After keeping their rates depressingly low during the pandemic and for the first half of this year, firms like Synchrony and Goldman Sachs Group Inc.’s consumer bank Marcus have started to offer more. For example, Marcus recently bumped its payout for a savings account to 1.9%, or 2.9% (for three months) for customers who refer a friend.
Across the board, the average online savings account yield had the biggest monthly gain in at least five years between August and September, according to Ken Tumin, founder of DepositAccounts.com. As the Fed prepares to hike rates again this week, Tumin says he expects many high-yield savings accounts, many of which are currently paying more than 2%, to climb above 3%.
But don’t think that means the biggest traditional banks will follow suit. Since interest rates for savings accounts aren’t really regulated, there’s a wide variety and it ultimately comes down to how badly a bank wants your money. Right now the average for all banks, many of which are brick and mortar, is 0.13%.
The household names have record levels of deposits following consumers receiving stimulus payments and spending less during the pandemic. While there were some outflows last quarter, deposits are still well above pre-pandemic levels and the big banks don’t really need to attract new customers. JPMorgan Chase & Co.’s Jamie Dimon said as much last year — no surprise, Chase’s savings account rate is currently 0.01%.
Which means, if you haven’t shifted some money over to an online savings account, what are you waiting for?
I know we aren’t talking about big money. But it will add up over time. Let’s say you have $25,000 in an online high-yield savings account; at a 3% rate, you’ll earn more than $760 in a year. Keep that account for a decade without putting any additional money in and it’ll grow by more than $8,700 to $33,746.
Unfortunately, consumers tend to be pretty attached to their current banks. A January survey by Bankrate shows that the average US consumer has held onto the same savings account for almost 17 years. Even among younger people, or those in their late 20s and early 30s, savings accounts are typically held for more than seven years.
In addition to the higher payout, it can be helpful to keep money in an online savings account, separate from your go-to, daily checking account, because it creates a barrier. You can set up an online savings account as a spot for emergency savings, a down payment or a vacation, to earn more — and be less tempted to tap it.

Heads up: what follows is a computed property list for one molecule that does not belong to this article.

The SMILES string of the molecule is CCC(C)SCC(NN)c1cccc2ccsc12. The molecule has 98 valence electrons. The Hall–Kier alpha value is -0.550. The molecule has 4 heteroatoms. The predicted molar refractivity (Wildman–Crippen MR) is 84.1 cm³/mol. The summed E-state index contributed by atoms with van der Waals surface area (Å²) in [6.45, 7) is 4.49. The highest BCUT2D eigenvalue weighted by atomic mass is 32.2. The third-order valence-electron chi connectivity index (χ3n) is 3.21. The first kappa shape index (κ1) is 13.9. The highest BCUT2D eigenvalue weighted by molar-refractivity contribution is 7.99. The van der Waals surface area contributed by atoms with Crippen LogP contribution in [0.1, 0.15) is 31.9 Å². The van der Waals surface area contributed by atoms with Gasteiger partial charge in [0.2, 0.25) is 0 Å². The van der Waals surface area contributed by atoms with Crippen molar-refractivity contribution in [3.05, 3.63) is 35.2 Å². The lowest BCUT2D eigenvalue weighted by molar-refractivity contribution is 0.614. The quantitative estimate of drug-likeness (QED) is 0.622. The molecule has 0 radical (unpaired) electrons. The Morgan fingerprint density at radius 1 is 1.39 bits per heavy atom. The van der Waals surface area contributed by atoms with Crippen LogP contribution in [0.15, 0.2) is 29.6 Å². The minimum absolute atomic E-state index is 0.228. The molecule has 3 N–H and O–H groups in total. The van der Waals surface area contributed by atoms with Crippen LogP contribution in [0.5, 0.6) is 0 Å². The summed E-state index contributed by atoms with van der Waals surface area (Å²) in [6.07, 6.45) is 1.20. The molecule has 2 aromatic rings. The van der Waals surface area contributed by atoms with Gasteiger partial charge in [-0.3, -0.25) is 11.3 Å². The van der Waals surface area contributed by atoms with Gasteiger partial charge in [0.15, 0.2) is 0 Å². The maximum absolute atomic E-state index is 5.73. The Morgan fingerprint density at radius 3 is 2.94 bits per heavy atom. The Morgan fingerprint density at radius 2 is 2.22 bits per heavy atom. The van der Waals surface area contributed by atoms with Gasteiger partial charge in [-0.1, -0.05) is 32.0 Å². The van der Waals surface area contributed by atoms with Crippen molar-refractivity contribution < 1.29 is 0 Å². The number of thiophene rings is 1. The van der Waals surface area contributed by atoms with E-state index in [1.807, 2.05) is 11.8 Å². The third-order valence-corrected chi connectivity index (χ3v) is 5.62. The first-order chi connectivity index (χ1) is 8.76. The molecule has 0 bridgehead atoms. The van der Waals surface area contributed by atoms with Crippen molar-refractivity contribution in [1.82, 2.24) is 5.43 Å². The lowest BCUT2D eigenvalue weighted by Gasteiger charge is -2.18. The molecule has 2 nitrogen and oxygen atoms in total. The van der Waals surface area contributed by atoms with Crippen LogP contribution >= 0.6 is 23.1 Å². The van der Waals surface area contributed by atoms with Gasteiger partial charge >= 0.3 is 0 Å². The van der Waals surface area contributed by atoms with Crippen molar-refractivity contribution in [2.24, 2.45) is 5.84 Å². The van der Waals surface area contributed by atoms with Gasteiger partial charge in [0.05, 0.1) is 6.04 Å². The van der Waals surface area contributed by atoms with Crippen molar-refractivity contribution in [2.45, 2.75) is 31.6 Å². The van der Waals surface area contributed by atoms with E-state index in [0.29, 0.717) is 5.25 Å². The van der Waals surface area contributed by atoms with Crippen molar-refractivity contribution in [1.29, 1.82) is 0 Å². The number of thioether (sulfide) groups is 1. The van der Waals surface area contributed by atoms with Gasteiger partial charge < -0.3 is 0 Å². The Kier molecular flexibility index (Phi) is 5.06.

Just be sure to review the terms and make sure you understand what’s required in terms of minimum balances to avoid maintenance fees, or if there’s a cap on how much interest you can earn over the course of the year. Often the online banks that are offering the tip-top rates will do so in exchange for you forking over a set amount of money or maintaining a certain balance. Take UFB Direct — you’ll earn up to 2.6%, but get hit with a $10 monthly fee if your balance is less than $5,000.Also, be wary of fintech firms that tempt you with 4%-plus yields, but aren’t necessarily banks. You should only give your money to an institution that’s backed by the Federal Deposit Insurance Corp., which means if it goes bust, you’ll be covered for up to $250,000.
Finally, if you’re looking for something higher-yielding at an online bank, rates on certificates of deposit, where you lock money up for a set period of time, have jumped as well. The rub with those though is that the rate is fixed — you’ll be locked in for the duration of the CD — and if online savings account rates continue to climb, you could miss out.
When it comes to savings accounts, it doesn’t have to be all or nothing. At the very least, keep your old bank, but add an online savings account. The few minutes it takes to fill out some personal information will be well worth $8,700.
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This column does not necessarily reflect the opinion of the editorial board or Bloomberg LP and its owners.
Alexis Leondis is a Bloomberg Opinion columnist covering personal finance. Previously, she oversaw tax coverage for Bloomberg News.
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